May 29, 2024

Raw Tuna in Oahu, Hawaii Tests Positive for Hepatitis A

The Hawaii State Department of Health has been notified that imported frozen raw tuna has tested positive for the hepatitis A virus. This product, which was imported from Indonesia and distributed by Tropic Fish Hawaii, LLC, was used to prepare poke sold between April 27 and May 1, 2017 by food establishments on Oahu.

raw tuna on plate

Poke is a raw fish salad. It is served as both an appetizer and a main dish.

The imported frozen fish was used to prepare poke that was sold at Times Supermarket and Shima’s in Aiea, Kailua, Kaneohe, Kunia, Liliha, Mililani, Waipahu, and Waimanalo. The product was also used to prepare food served or sold by GP Hawaiian Food Catering, the Crab Shack Kapolei (also known as Maile Sunset Bar & Grill in Kapolei), Aloha Sushi at 3131 N. Nimitz, and the ABC store at 205 Lewers St.

If you purchased this product or ate raw tuna at or from any of these locations, you may have been exposed to hepatitis A. Consult with your doctor about vaccination. Since it has been less than two weeks since the product was sold, you may be able to get a hepatitis A or immune globulin vaccination against the illness.

Peter Oshiro, chief of the DOH Food Safety Program said, “Times Supermarket and Tropic Fish notified the department as soon as they learned of the test results on the imported fish.¬†All of the product is being traced, collected and held by the distributor. Fortunately, in this case, Tropic Fish Hawaii kept excellent records and has been contacting all retailers and pulling the product quickly.”

Dr. Sarah Park, state epidemiologist, said, “Because it generally takes two weeks for those infected to develop symptoms of hepatitis A, vaccination or immune globulin can still provide some protection against the disease for those who may have been exposed in the last week. We remind those who received their first dose of hepatitis A vaccination during an earlier outbreak on Oahu to obtain their second dose for long term immunity.”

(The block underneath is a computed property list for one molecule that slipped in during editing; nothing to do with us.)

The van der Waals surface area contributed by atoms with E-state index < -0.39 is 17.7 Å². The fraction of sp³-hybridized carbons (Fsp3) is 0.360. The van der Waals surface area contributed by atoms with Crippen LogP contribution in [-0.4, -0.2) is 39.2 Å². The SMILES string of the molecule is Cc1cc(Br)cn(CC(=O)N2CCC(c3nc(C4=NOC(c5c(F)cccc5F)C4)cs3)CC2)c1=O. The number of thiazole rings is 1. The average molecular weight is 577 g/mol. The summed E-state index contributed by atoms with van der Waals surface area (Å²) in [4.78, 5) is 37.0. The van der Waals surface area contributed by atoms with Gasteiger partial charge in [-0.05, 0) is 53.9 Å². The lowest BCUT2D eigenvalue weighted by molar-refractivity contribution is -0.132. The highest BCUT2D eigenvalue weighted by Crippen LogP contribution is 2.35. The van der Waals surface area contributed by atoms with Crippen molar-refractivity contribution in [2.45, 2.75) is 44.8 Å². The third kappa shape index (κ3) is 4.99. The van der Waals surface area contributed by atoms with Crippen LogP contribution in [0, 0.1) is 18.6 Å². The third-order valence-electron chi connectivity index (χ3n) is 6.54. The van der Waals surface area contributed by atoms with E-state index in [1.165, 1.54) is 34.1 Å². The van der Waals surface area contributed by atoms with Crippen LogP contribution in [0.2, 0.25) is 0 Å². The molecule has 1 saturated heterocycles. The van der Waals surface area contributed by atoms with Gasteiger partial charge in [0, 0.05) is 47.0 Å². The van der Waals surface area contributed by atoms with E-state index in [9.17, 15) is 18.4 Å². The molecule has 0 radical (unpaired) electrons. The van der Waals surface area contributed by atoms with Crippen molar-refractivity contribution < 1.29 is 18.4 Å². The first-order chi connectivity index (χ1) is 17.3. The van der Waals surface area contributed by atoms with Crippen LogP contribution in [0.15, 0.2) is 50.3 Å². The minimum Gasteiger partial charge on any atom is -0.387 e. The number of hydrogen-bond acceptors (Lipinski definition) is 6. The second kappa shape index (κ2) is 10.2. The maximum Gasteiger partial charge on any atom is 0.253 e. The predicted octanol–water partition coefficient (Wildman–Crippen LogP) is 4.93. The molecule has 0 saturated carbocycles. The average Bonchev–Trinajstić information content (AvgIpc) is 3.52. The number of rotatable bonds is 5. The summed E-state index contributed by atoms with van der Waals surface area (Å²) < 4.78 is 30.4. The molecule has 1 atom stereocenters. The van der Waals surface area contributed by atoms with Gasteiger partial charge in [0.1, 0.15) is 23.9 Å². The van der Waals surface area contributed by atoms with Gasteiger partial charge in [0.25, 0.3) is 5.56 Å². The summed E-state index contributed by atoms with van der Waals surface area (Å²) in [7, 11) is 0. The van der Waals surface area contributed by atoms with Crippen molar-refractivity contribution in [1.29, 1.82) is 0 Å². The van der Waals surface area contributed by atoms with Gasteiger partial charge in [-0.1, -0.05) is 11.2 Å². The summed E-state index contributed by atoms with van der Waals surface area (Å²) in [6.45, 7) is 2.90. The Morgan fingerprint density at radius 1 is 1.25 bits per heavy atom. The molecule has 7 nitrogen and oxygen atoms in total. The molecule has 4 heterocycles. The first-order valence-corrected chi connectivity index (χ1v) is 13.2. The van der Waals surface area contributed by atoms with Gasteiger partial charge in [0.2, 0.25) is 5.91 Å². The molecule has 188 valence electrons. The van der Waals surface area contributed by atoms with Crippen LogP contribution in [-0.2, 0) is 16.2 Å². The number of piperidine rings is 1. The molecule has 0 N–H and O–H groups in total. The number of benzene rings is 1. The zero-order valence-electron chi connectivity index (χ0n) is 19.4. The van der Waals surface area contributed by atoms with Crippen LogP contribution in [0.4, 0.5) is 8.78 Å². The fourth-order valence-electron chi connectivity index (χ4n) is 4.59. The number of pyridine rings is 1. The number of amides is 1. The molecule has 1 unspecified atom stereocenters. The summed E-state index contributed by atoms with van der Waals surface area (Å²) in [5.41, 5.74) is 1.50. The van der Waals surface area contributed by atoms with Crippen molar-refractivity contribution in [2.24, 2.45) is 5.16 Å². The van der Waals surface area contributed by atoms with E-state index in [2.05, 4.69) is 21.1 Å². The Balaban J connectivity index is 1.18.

If you do not get a vaccination, you should monitor yourself for symptoms of hepatitis A infection for the next 50 days. Those symptoms usually appear about 2 to 6 weeks after exposure. They include fever, fatigue, loss of appetite, abdominal discomfort, dark urine, diarrhea, yellow skin and eyes (jaundice), and clay-colored stools.

Unfortunately, infected people are contagious for two weeks before symptoms appear. Wash your hands well with soap and warm water frequently and thoroughly, especially after using the bathroom and before preparing and serving food. Stay at home and contact your doctor if symptoms do develop. Food handlers who have been exposed to the disease may need to be tested.

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